Esse est percipi
To be is to be perceived.
Alice C. Linsley
George Berkeley (1685-1753) was an Irish philosopher who became the Bishop of Cloyne. He lived for a time in the American colonies where he promoted higher education. He deeded his library and his farm in Rhode Island to Yale University. One of the colleges at Yale is named after him, as is the city of Berkeley in California.
Berkeley saw a flaw in the thought of Rene Descartes who believed that objects have existence independent of our perception because they take up space, that is, they are "extended." Berkeley argued that there is no "outside" world, only the world of the Mind. Speaking of mind, many people believed that poor George had lost his! The importance of his thought was appreciated only after his death.
In his writings, Berkeley shows himself to be an consistent thinker. He argues that we cannot logically insist that objects have existence independent of human perception, that they take up space in the material sense. This leads to the conclusion that all that exist is Mind and the content of Mind: thoughts, ideas, and perceptions. Berkeley is sometimes called an "idealist" because he believed that all things that exist are ideas. He is also called an "immaterialist" because he denied that material objects exist. Berkeley applied this reasoning to God, saying that everything has existence in the Mind of God (panentheism).
One of Berkeley's contemporaries was Samuel Johnson, who hearing about Berkeley's theory, kicked a stone and declared, "I refute it thus." For Johnson feeling that hard stone against his toe was sufficient evidence that the stone had material substance. However, Johnson missed Berkeley's point. Feeling the stone against your foot did not prove that the stone had extension. It only proved that the mind has an idea of a hard stone.
Berkeley develops his immaterialism in his Three Dialogues Between Hylas and Philonous (1713). The word hylas comes from the Greek word for matter, and philonous means love of Mind. In these dialogues, Berkeley shows that sensible qualities are not inherent in matter. Rather, they are ascribed and understood by the mind. Color, sound, temperature and shape are relative qualities entirely dependent on a mind. Without a mind, there is no perception of matter at all.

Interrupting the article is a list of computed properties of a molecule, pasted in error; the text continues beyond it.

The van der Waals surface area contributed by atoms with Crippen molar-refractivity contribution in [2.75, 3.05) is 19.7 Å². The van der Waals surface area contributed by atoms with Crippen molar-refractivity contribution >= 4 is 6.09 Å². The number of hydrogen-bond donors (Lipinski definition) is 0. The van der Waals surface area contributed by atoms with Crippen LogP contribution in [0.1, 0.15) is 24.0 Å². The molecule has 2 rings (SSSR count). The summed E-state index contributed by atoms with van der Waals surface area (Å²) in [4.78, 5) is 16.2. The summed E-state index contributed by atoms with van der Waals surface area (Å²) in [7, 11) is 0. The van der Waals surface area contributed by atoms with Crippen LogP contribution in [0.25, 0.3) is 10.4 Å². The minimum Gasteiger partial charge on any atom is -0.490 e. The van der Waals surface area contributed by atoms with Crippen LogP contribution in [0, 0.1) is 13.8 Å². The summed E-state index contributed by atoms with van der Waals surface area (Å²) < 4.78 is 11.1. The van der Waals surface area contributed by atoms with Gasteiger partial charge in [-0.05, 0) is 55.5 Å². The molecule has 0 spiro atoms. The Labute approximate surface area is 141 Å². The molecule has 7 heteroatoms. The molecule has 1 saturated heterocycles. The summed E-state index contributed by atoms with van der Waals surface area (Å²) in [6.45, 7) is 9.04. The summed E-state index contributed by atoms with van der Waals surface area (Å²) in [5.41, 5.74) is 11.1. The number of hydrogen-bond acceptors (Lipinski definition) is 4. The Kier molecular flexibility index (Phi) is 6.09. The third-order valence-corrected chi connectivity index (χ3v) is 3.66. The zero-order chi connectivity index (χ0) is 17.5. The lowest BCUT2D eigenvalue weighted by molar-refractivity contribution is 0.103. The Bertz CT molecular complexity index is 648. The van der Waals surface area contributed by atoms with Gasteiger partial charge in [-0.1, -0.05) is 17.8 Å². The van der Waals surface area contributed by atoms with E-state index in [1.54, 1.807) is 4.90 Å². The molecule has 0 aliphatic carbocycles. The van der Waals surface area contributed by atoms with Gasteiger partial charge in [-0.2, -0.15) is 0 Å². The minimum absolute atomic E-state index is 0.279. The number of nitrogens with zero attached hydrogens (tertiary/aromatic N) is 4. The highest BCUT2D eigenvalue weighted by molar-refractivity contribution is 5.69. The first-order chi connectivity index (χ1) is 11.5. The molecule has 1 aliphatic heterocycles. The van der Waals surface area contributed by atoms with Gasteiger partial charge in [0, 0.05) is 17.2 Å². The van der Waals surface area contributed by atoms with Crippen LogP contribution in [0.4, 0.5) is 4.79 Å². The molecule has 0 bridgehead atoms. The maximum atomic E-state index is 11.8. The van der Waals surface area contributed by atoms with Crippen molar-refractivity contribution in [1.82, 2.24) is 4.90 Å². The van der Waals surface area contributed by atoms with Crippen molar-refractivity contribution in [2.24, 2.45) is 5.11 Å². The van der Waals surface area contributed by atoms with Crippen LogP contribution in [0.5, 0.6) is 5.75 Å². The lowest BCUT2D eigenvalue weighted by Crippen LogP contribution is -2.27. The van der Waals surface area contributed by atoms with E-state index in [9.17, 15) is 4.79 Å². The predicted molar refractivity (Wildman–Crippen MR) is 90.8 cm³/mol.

Berkeley sought to refute the claims of his contemporary John Locke about the nature of human perception. According to Locke, a thing's primary qualities, such as its extension, shape, motion, solidity, and number, exist apart from being perceived. Berkeley, on the other hand, insisted that primary qualities are ideas that exist in a perceiver's mind. These ideas cannot exist in an unperceiving substance.
Berkeley's method in his own words from A Treatise Concerning the Principles of Human Knowledge (1710)
Philosophy being nothing else but the study of wisdom and truth, it may with reason be expected that those who have spent most time and pains in it should enjoy a greater calm and serenity of mind, a greater clearness and evidence of knowledge, and be less disturbed with doubts and difficulties than other men. Yet so it is, we see the illiterate bulk of mankind that walk the high-road of plain common sense, and are governed by the dictates of nature, for the most part easy and undisturbed. To them nothing that is familiar appears unaccountable or difficult to comprehend. They complain not of any want of evidence in their senses, and are out of all danger of becoming Sceptics. But no sooner do we depart from sense and instinct to follow the light of a superior principle, to reason, meditate, and reflect on the nature of things, but a thousand scruples spring up in our minds concerning those things which before we seemed fully to comprehend. Prejudices and errors of sense do from all parts discover themselves to our view; and, endeavouring to correct these by reason, we are insensibly drawn into uncouth paradoxes, difficulties, and inconsistencies, which multiply and grow upon us as we advance in speculation, till at length, having wandered through many intricate mazes, we find ourselves just where we were, or, which is worse, sit down in a forlorn Scepticism...
My purpose therefore is, to try if I can discover what those principles are, which have introduced all that doubtfulness and uncertainty, those absurdities and contradictions into the several sects of philosophy; insomuch that the wisest men have thought our ignorance incurable, conceiving it to arise from the natural dullness and limitation of our faculties. ...
Nothing seems of more importance, towards erecting a firm system of sound and real knowledge, which may be proof against the assaults of scepticism, than to lay the beginning in a distinct explication of what is meant by thing, reality, existence: for in vain shall we dispute concerning the real existence of things, or pretend to any knowledge thereof, so long as we have not fixed the meaning of those words...
.. we are under an invincible blindness as to the true and real nature of things... Hence a great number of dark and ambiguous terms presumed to stand for abstract notions, have been introduced into metaphysics and morality, and from these have grown infinite distractions and disputes amongst the learned.
Related reading: George Berkeley: Idealist and Consistent Empiricist